* If the simulation is started from initial conditions, an initial domain
 * decomposition is performed, the gravitational forces are computed and
 * initial hydro forces are calculated.
void sim::run(void)
    /* Check whether we should write a restart file */

The code flow does various checks to stop the simulation, writes restart files or continues from an earlier checkpoint state. This code checks for a stop file and then writes the restart files.

/*! \brief checks whether the run must interrupted
 * The run is interrupted either if the stop file is present or,
 * if 85% of the CPU time are up. This routine also handles the
 * regular writing of restart files. The restart file is also
 * written if the restart file is present
 * \return 1 if the run has to be interrupted, 0 otherwise
int sim::check_for_interruption_of_run(void)
  /* Check whether we need to interrupt the run */
  int stopflag = 0;
  if(ThisTask == 0)
    FILE *fd;
    char stopfname[MAXLEN_PATH_EXTRA];

    sprintf(stopfname, "%sstop", All.OutputDir);
    if((fd = fopen(stopfname, "r"))) /* Is the stop-file present? If yes, interrupt the run. */
      restart Restart{Communicator};
      Restart.write(this); /* write restart file */

Using Amazon EventBridge: Checkpointing Gadget-4 on Amazon EC2 Spot Instances

Amazon EC2 reclaims spot instances with a two-minute warning notification – and we can capture this as an event in Amazon EventBridge. For checkpointing of our HPC application, we’ll use this event as a trigger. The following screenshots (Figures 1-5) describe an EventBridge configuration for capturing the two-minute warning event.

Step 1: Create a rule with basic details such as Name (spot2minTermRule), Event bus, Rule type…

Figure 1: Define an event rule, give it a name, specify rule type.

Figure 1: Define an event rule, give it a name, specify rule type.

Step 2: Choose the event pattern. Here we are picking an event pattern from an AWS service.

Figure 2: Select the source for the event being created.

Figure 2: Select the source for the event being created.

Specifically, select the event pattern of interest to us: EC2 Spot Instance Interruption Warning.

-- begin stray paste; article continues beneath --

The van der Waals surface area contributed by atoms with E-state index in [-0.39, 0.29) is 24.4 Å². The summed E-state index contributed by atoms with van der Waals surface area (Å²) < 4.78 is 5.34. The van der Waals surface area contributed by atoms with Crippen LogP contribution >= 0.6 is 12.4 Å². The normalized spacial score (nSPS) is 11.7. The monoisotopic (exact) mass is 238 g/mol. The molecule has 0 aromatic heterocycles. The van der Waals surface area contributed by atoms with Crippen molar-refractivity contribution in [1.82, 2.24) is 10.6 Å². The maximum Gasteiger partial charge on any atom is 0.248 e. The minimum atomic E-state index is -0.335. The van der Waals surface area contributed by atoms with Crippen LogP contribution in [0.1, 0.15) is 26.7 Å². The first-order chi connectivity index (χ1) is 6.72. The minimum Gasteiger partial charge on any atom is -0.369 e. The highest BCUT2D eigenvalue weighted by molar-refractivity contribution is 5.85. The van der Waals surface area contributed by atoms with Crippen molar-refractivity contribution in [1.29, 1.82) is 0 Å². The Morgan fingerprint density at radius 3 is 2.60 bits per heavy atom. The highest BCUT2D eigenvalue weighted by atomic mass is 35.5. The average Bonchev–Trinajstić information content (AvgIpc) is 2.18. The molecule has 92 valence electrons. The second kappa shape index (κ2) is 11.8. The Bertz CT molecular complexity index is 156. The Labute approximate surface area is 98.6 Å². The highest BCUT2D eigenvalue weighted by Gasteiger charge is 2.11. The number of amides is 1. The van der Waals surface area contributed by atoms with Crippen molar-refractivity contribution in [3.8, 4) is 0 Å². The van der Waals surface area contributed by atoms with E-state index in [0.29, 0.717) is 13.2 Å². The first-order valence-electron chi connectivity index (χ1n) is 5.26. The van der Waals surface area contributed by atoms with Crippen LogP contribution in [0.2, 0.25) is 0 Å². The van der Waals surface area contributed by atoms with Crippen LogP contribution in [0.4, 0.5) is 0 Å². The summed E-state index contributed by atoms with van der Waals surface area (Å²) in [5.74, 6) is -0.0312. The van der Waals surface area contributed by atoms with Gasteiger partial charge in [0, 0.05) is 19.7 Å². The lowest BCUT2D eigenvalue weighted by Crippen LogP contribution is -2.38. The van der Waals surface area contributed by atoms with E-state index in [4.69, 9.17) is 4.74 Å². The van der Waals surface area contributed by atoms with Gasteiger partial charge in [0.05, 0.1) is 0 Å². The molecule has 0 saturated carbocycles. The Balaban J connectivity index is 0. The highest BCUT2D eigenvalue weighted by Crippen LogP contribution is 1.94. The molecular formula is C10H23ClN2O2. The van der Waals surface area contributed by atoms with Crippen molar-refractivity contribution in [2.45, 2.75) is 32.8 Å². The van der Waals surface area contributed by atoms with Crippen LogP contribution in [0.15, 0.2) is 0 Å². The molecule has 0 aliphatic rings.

Figure 3: Specify the event pattern… here it is ‘EC2 instance termination warning’ event.

Figure 3: Specify the event pattern… here it is ‘EC2 instance termination warning’ event.

Step 3: Select target and actions to trigger on the event notification.

In this step, you select the target on which some actions are to be performed on an event issued by EventBridge. For our checkpointing use case, we’ll select the target as an AWS service on which an SSM (AWS Systems Manager) run command is executed as a shell script. The target is identified by a key-pair value which in this case is the InstanceId of the head-node of the Gadget-4 HPC cluster.

The shell script (SSM run command) for checkpointing Gadget-4 writes the stop file. You can accomplish these tasks using an IAM role with the appropriate permissions (create a new role or use existing). For this demo, we created and added an IAM policy: AmazonSSMManagedInstanceCore to the head node instance for executing SSM commands.

Figure 4: Select a target on which the event rule must be executed. In this case, ‘i-0e3…’

Figure 4: Select a target on which the event rule must be executed. In this case, ‘i-0e3…’

Figure 5: Specify the commands to execute on the target and set permissions using an IAM role.

Figure 5: Specify the commands to execute on the target and set permissions using an IAM role.

Figure 5: Specify the commands to execute on the target and set permissions using an IAM role.

Steps 4 and 5: Create tags (optional), review the event rule details and create the rule.

Once created, the event rule will be triggered and executed on the specified target.

Setting the wheels in motion

Now that we’ve setup the HPC cluster using AWS ParallelCluster, and have an AWS EventBridge rule with the appropriate permissions and actions, it’s time to test it out!

To simulate reclamation of a Spot Instance in Amazon EC2, we’ll use the AWS Fault Injection Simulator (FIS) tool. Using FIS, Amazon EC2 will reclaim one or more Spot Instances and will raise an EC2 Spot Instance interruption warning event with EventBridge. After that, the event rule spot2minTermRule executes, which creates a stop file in the Gadget-4 output folder to terminate the run with checkpointing.

Figure 6 shows the time taken for creating Gadget-4 restart files on a Lustre parallel filesystem.

Figure 6: stop-file usage to end Gadget-4 simulation and successfully writing the restart files.

Figure 6: stop-file usage to end Gadget-4 simulation and successfully writing the restart files.